Written by Lance Parkin
Published by Aurum Press
Released on 29 October 2015
In an age when Doctor Who book licenses are almost entirely held within the behemoth of the publishing world that is Penguin Random House, it is a brave mainstream publisher that ventures into the Doctor Who world with an unlicensed title. The inconveniences are many and the rewards uncertain. Aurum, part of popular history to DIY to children's books to gardening (and much else) combine Quarto, have released this ambitious work written by Lance Parkin which seeks to present the storytelling and narrative philosophy he has expressed in more narrowly-targeted works such as the various editions of Ahistory to a wider audience, with the benefits of illustrations and infographics. The book is produced by design and photography publisher RotoVision who intriguingly retain the copyright.
Whoniverse’s title appeals to a pedigree beyond those shared by books official or otherwise which draw from recent memories of Doctor Who: I first came across the term ‘Whoniverse’ as the title of the second volume of Jean-Marc Lofficier’s The Doctor Who Programme Guide (1981) The written content and the concept are sound. Parkin takes the reader through the cosmology of Doctor Who – not just a universe but universes, through galaxies and across worlds. There are examinations of phenomena such as the migrations of the Cybermen or human colonies. As expected given his previous work, Parkin doesn’t confine himself to the Doctor’s televised adventures but pulls together evidence from across multiple sources: comic strips and text fiction from many (licensed) sources and of course audio stories. The result is an outlook on the imagined world of Doctor Who far removed from that presented by most accounts where in practice evidence from what is still sometimes dismissed as ‘spinoffery’ bends to that drawn from the television series, especially the current one.
The execution leaves something to be desired, however. The range of images drawn upon – research credited to the author himself – is impressive but not without reservations. Several alien designs are represented not by photographs of actors in make-up and costume but of reduced-scale models or dummies from exhibitions sometimes looking like unfortunate examples of taxidermy. The non-BBC agency photographs are a variable trove use to mixed effect. There is some very good artwork, some specially commissioned for the book from artists known and unknown, and others reprinted from earlier publications, often deployed in ways which demonstrate Parkin’s catholic attitude towards sources. However, much of it is printed at a resolution which doesn’t flatter the detail or where more care was needed with colour calibration. The standard vortex pattern which provides the base for the infographics which appear on many of the right-hand pages is similarly uninvolving. There are some factual errors in the picture captions and at least one persistent misspelling of the name of a real-life person.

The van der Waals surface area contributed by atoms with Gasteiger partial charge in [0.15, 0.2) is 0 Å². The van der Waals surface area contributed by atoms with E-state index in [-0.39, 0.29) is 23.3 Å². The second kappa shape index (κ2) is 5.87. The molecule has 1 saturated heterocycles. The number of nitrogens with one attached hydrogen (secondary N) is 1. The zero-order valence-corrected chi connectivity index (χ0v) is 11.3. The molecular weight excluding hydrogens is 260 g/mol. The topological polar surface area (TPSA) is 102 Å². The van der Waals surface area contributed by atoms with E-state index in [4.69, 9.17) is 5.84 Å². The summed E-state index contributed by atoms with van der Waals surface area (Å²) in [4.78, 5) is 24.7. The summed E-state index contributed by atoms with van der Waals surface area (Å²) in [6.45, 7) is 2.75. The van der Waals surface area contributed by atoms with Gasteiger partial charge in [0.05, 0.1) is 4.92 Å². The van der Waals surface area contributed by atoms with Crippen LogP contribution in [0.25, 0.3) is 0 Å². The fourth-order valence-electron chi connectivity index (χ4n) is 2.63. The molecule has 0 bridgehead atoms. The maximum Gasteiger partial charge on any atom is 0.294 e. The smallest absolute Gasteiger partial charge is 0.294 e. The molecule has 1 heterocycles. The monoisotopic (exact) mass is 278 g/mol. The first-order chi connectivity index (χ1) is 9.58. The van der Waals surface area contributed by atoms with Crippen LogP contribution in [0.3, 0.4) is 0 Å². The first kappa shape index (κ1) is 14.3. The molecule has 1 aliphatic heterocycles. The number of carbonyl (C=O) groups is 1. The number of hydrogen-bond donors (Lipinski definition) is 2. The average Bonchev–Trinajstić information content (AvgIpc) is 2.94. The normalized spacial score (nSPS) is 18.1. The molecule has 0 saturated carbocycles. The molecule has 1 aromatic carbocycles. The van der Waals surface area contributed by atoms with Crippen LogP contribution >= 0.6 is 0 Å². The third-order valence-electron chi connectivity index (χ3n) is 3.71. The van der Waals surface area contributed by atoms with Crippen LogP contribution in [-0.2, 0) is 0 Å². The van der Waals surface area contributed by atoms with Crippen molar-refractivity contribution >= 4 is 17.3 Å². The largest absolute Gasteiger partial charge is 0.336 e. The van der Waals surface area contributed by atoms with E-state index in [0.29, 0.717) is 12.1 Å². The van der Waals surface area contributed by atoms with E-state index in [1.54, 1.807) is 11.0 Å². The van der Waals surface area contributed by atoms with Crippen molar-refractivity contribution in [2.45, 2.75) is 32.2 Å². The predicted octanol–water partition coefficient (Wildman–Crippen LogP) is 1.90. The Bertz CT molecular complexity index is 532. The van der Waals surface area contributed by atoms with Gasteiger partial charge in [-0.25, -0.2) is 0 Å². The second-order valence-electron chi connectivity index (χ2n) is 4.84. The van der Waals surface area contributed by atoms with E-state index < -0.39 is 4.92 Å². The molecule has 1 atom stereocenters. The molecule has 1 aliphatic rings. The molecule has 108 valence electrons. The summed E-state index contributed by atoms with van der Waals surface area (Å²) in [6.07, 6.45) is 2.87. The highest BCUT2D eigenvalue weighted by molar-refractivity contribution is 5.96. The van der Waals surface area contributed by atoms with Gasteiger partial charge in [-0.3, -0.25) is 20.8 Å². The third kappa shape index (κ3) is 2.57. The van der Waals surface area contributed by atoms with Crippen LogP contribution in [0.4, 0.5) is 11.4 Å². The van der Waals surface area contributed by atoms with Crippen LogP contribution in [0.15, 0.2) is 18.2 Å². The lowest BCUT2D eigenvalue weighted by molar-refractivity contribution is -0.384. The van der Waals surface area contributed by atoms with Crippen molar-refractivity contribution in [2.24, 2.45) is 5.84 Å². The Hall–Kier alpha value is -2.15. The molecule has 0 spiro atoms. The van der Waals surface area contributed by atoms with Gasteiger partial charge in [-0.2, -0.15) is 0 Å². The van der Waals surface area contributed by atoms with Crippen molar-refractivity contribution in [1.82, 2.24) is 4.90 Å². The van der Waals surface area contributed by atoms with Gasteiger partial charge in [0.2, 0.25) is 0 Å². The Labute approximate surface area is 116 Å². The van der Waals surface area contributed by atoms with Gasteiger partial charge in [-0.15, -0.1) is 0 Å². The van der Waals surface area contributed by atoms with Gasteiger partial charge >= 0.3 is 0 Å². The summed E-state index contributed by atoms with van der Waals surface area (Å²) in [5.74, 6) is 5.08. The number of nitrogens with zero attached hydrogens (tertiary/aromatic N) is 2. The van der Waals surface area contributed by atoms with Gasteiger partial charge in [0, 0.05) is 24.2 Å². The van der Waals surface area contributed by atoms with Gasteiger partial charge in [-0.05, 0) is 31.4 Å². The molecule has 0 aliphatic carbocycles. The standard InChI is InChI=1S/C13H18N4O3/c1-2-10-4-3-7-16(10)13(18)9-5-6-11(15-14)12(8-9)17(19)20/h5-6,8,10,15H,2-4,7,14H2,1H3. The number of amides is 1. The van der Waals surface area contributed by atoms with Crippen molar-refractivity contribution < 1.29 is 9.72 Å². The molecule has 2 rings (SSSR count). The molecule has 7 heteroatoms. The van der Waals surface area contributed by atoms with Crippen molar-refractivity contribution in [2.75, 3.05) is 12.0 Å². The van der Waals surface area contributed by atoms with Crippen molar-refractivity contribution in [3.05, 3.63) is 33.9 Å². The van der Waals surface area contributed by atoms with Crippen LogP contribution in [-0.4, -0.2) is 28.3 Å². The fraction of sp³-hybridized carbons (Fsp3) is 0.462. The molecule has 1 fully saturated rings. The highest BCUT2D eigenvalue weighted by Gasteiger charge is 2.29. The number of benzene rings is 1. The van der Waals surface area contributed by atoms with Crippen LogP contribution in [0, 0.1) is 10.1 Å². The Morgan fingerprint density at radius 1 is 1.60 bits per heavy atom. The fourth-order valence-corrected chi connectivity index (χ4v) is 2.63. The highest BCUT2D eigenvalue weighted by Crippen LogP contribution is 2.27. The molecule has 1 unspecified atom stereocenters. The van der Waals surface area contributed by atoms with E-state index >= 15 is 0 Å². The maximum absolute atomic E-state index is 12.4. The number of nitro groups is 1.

These weaknesses are to be regretted as Parkin approaches the exercise with a deadpan tone with strong precedent in works which treat fictional shared worlds as if they are coherent unified creations. Anywhere which treats the planets of the Nimon (used both as singular and plural here) on the same basis as Kastria, Logopolis, Sontar or the Shadow Proclamation is entertaining; adding the Robotov Empire from the BBC Audio Serpent Crest series is audacious but carried off. The point is not the primacy of a particular canon, but whether a concept has gained enough weight to support a double-spread of text and image.
Whoniverse isn’t the essential purchase its publisher hoped it would be. The concept deserved more investment, better deployment of its eclectic art resources and perhaps also more text or even better-deployed text; as it is the impression is given on some layouts of more white space than there actually is. Sometimes it's curiously old-fashioned, as if using illustrations from the World Distributors Doctor Who annuals had transferred some of their spirit. Nevertheless, it’s an entertaining experiment which might yet set both a precedent and a challenge for future commissions.